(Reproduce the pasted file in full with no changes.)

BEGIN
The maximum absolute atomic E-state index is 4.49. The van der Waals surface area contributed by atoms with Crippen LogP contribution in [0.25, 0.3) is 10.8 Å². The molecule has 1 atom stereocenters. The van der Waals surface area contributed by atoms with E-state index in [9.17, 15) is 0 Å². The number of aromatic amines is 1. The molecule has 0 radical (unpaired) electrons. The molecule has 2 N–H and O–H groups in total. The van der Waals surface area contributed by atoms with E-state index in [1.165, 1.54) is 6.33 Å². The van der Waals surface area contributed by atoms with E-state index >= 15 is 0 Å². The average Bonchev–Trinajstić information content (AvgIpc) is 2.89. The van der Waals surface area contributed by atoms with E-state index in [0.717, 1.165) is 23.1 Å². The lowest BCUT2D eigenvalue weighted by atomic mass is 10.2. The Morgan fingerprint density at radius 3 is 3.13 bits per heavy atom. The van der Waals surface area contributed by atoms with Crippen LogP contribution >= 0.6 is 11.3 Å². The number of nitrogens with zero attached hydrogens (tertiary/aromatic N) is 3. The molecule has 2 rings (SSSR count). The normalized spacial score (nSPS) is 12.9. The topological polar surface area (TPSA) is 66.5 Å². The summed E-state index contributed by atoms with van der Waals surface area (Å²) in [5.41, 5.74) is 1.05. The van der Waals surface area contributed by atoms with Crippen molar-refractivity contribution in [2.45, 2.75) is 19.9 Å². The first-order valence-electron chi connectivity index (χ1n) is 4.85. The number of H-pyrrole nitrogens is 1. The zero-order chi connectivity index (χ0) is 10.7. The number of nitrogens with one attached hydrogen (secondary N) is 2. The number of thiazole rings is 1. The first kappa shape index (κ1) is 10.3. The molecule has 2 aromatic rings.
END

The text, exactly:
The maximum absolute atomic E-state index is 4.49. The van der Waals surface area contributed by atoms with Crippen LogP contribution in [0.25, 0.3) is 10.8 Å². The molecule has 1 atom stereocenters. The van der Waals surface area contributed by atoms with E-state index in [9.17, 15) is 0 Å². The number of aromatic amines is 1. The molecule has 0 radical (unpaired) electrons. The molecule has 2 N–H and O–H groups in total. The van der Waals surface area contributed by atoms with E-state index in [1.165, 1.54) is 6.33 Å². The van der Waals surface area contributed by atoms with E-state index >= 15 is 0 Å². The average Bonchev–Trinajstić information content (AvgIpc) is 2.89. The van der Waals surface area contributed by atoms with E-state index in [0.717, 1.165) is 23.1 Å². The lowest BCUT2D eigenvalue weighted by atomic mass is 10.2. The Morgan fingerprint density at radius 3 is 3.13 bits per heavy atom. The van der Waals surface area contributed by atoms with Crippen LogP contribution >= 0.6 is 11.3 Å². The number of nitrogens with zero attached hydrogens (tertiary/aromatic N) is 3. The molecule has 2 rings (SSSR count). The normalized spacial score (nSPS) is 12.9. The topological polar surface area (TPSA) is 66.5 Å². The summed E-state index contributed by atoms with van der Waals surface area (Å²) in [5.41, 5.74) is 1.05. The van der Waals surface area contributed by atoms with Crippen molar-refractivity contribution in [2.45, 2.75) is 19.9 Å². The first-order valence-electron chi connectivity index (χ1n) is 4.85. The number of H-pyrrole nitrogens is 1. The zero-order chi connectivity index (χ0) is 10.7. The number of nitrogens with one attached hydrogen (secondary N) is 2. The number of thiazole rings is 1. The first kappa shape index (κ1) is 10.3. The molecule has 2 aromatic rings.